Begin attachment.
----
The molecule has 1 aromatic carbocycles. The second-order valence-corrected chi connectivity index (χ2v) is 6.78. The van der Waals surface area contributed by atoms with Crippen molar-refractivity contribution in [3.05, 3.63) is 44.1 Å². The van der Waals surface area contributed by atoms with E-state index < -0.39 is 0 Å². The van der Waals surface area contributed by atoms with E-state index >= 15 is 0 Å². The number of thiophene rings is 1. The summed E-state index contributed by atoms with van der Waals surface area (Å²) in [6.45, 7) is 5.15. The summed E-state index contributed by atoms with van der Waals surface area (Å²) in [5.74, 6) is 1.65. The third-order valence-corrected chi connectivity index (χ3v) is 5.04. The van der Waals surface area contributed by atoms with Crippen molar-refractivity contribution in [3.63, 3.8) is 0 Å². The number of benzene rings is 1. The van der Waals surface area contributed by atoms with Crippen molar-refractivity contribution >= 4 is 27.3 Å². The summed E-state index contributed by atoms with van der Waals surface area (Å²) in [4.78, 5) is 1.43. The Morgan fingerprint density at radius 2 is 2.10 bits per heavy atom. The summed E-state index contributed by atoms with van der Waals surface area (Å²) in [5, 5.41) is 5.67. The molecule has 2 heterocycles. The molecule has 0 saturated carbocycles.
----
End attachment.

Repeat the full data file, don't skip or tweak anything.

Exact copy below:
The molecule has 1 aromatic carbocycles. The second-order valence-corrected chi connectivity index (χ2v) is 6.78. The van der Waals surface area contributed by atoms with Crippen molar-refractivity contribution in [3.05, 3.63) is 44.1 Å². The van der Waals surface area contributed by atoms with E-state index < -0.39 is 0 Å². The van der Waals surface area contributed by atoms with E-state index >= 15 is 0 Å². The number of thiophene rings is 1. The summed E-state index contributed by atoms with van der Waals surface area (Å²) in [6.45, 7) is 5.15. The summed E-state index contributed by atoms with van der Waals surface area (Å²) in [5.74, 6) is 1.65. The third-order valence-corrected chi connectivity index (χ3v) is 5.04. The van der Waals surface area contributed by atoms with Crippen molar-refractivity contribution in [3.63, 3.8) is 0 Å². The number of benzene rings is 1. The van der Waals surface area contributed by atoms with Crippen molar-refractivity contribution >= 4 is 27.3 Å². The summed E-state index contributed by atoms with van der Waals surface area (Å²) in [4.78, 5) is 1.43. The Morgan fingerprint density at radius 2 is 2.10 bits per heavy atom. The summed E-state index contributed by atoms with van der Waals surface area (Å²) in [5, 5.41) is 5.67. The molecule has 2 heterocycles. The molecule has 0 saturated carbocycles.